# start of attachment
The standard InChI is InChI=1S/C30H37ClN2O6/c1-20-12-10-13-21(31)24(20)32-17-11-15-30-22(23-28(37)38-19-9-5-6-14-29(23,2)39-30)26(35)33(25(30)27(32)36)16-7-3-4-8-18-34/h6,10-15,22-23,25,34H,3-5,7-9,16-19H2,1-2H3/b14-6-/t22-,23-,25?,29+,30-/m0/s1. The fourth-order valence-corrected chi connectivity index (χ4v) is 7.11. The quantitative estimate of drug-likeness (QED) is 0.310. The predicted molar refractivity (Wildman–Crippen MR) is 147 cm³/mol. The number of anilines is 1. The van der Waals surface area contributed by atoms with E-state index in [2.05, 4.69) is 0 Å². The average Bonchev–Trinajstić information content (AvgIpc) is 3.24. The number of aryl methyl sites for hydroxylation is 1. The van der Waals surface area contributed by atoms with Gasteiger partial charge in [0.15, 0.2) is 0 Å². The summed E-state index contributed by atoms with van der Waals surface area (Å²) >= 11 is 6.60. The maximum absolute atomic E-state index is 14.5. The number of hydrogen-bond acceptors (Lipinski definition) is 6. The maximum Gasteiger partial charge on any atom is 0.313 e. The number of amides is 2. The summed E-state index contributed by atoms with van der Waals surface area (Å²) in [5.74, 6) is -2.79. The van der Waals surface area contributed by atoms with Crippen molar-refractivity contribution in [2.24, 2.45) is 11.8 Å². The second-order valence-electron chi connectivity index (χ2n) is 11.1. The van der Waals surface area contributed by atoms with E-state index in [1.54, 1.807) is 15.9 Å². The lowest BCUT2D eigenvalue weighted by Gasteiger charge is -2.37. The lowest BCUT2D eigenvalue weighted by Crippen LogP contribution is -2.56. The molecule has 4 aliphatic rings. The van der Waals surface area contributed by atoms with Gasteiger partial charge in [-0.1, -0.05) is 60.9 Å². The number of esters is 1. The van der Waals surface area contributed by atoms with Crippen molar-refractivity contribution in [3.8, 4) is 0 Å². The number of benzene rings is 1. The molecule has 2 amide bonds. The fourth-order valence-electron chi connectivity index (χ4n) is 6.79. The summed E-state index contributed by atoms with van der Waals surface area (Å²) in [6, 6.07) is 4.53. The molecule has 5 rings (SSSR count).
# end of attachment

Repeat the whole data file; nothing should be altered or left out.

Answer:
The standard InChI is InChI=1S/C30H37ClN2O6/c1-20-12-10-13-21(31)24(20)32-17-11-15-30-22(23-28(37)38-19-9-5-6-14-29(23,2)39-30)26(35)33(25(30)27(32)36)16-7-3-4-8-18-34/h6,10-15,22-23,25,34H,3-5,7-9,16-19H2,1-2H3/b14-6-/t22-,23-,25?,29+,30-/m0/s1. The fourth-order valence-corrected chi connectivity index (χ4v) is 7.11. The quantitative estimate of drug-likeness (QED) is 0.310. The predicted molar refractivity (Wildman–Crippen MR) is 147 cm³/mol. The number of anilines is 1. The van der Waals surface area contributed by atoms with E-state index in [2.05, 4.69) is 0 Å². The average Bonchev–Trinajstić information content (AvgIpc) is 3.24. The number of aryl methyl sites for hydroxylation is 1. The van der Waals surface area contributed by atoms with Gasteiger partial charge in [0.15, 0.2) is 0 Å². The summed E-state index contributed by atoms with van der Waals surface area (Å²) >= 11 is 6.60. The maximum absolute atomic E-state index is 14.5. The number of hydrogen-bond acceptors (Lipinski definition) is 6. The maximum Gasteiger partial charge on any atom is 0.313 e. The number of amides is 2. The summed E-state index contributed by atoms with van der Waals surface area (Å²) in [5.74, 6) is -2.79. The van der Waals surface area contributed by atoms with Crippen molar-refractivity contribution in [2.24, 2.45) is 11.8 Å². The second-order valence-electron chi connectivity index (χ2n) is 11.1. The van der Waals surface area contributed by atoms with E-state index in [1.54, 1.807) is 15.9 Å². The lowest BCUT2D eigenvalue weighted by Gasteiger charge is -2.37. The lowest BCUT2D eigenvalue weighted by Crippen LogP contribution is -2.56. The molecule has 4 aliphatic rings. The van der Waals surface area contributed by atoms with Gasteiger partial charge in [-0.1, -0.05) is 60.9 Å². The number of esters is 1. The van der Waals surface area contributed by atoms with Crippen molar-refractivity contribution in [3.8, 4) is 0 Å². The number of benzene rings is 1. The molecule has 2 amide bonds. The fourth-order valence-electron chi connectivity index (χ4n) is 6.79. The summed E-state index contributed by atoms with van der Waals surface area (Å²) in [6, 6.07) is 4.53. The molecule has 5 rings (SSSR count).